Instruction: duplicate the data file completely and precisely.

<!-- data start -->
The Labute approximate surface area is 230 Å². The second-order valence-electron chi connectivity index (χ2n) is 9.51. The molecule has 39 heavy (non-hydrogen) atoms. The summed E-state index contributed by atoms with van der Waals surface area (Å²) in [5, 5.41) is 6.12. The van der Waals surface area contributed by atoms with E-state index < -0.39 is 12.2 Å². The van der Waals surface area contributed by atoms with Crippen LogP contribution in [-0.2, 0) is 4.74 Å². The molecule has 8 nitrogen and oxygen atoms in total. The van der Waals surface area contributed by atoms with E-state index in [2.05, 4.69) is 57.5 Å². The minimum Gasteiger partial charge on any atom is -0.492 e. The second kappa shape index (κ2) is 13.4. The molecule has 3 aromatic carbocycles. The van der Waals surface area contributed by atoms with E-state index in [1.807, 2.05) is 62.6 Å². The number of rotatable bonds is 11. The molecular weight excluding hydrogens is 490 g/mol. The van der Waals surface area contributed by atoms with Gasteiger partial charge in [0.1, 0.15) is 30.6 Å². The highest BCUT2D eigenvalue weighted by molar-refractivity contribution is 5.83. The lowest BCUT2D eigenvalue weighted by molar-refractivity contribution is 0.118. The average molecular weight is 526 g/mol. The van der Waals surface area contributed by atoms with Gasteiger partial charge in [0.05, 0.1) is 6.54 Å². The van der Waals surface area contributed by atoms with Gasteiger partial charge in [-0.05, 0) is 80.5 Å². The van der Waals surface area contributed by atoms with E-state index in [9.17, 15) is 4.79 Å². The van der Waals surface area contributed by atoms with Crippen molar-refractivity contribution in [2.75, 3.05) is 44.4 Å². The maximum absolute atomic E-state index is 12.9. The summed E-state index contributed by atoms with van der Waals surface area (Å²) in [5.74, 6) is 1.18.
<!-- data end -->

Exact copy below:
The Labute approximate surface area is 230 Å². The second-order valence-electron chi connectivity index (χ2n) is 9.51. The molecule has 39 heavy (non-hydrogen) atoms. The summed E-state index contributed by atoms with van der Waals surface area (Å²) in [5, 5.41) is 6.12. The van der Waals surface area contributed by atoms with E-state index < -0.39 is 12.2 Å². The van der Waals surface area contributed by atoms with Crippen LogP contribution in [-0.2, 0) is 4.74 Å². The molecule has 8 nitrogen and oxygen atoms in total. The van der Waals surface area contributed by atoms with E-state index in [2.05, 4.69) is 57.5 Å². The minimum Gasteiger partial charge on any atom is -0.492 e. The second kappa shape index (κ2) is 13.4. The molecule has 3 aromatic carbocycles. The van der Waals surface area contributed by atoms with E-state index in [1.807, 2.05) is 62.6 Å². The number of rotatable bonds is 11. The molecular weight excluding hydrogens is 490 g/mol. The van der Waals surface area contributed by atoms with Gasteiger partial charge in [0.1, 0.15) is 30.6 Å². The highest BCUT2D eigenvalue weighted by molar-refractivity contribution is 5.83. The lowest BCUT2D eigenvalue weighted by molar-refractivity contribution is 0.118. The average molecular weight is 526 g/mol. The van der Waals surface area contributed by atoms with Gasteiger partial charge in [0.05, 0.1) is 6.54 Å². The van der Waals surface area contributed by atoms with Gasteiger partial charge in [-0.05, 0) is 80.5 Å². The van der Waals surface area contributed by atoms with E-state index in [9.17, 15) is 4.79 Å². The van der Waals surface area contributed by atoms with Crippen molar-refractivity contribution in [2.75, 3.05) is 44.4 Å². The maximum absolute atomic E-state index is 12.9. The summed E-state index contributed by atoms with van der Waals surface area (Å²) in [5.74, 6) is 1.18.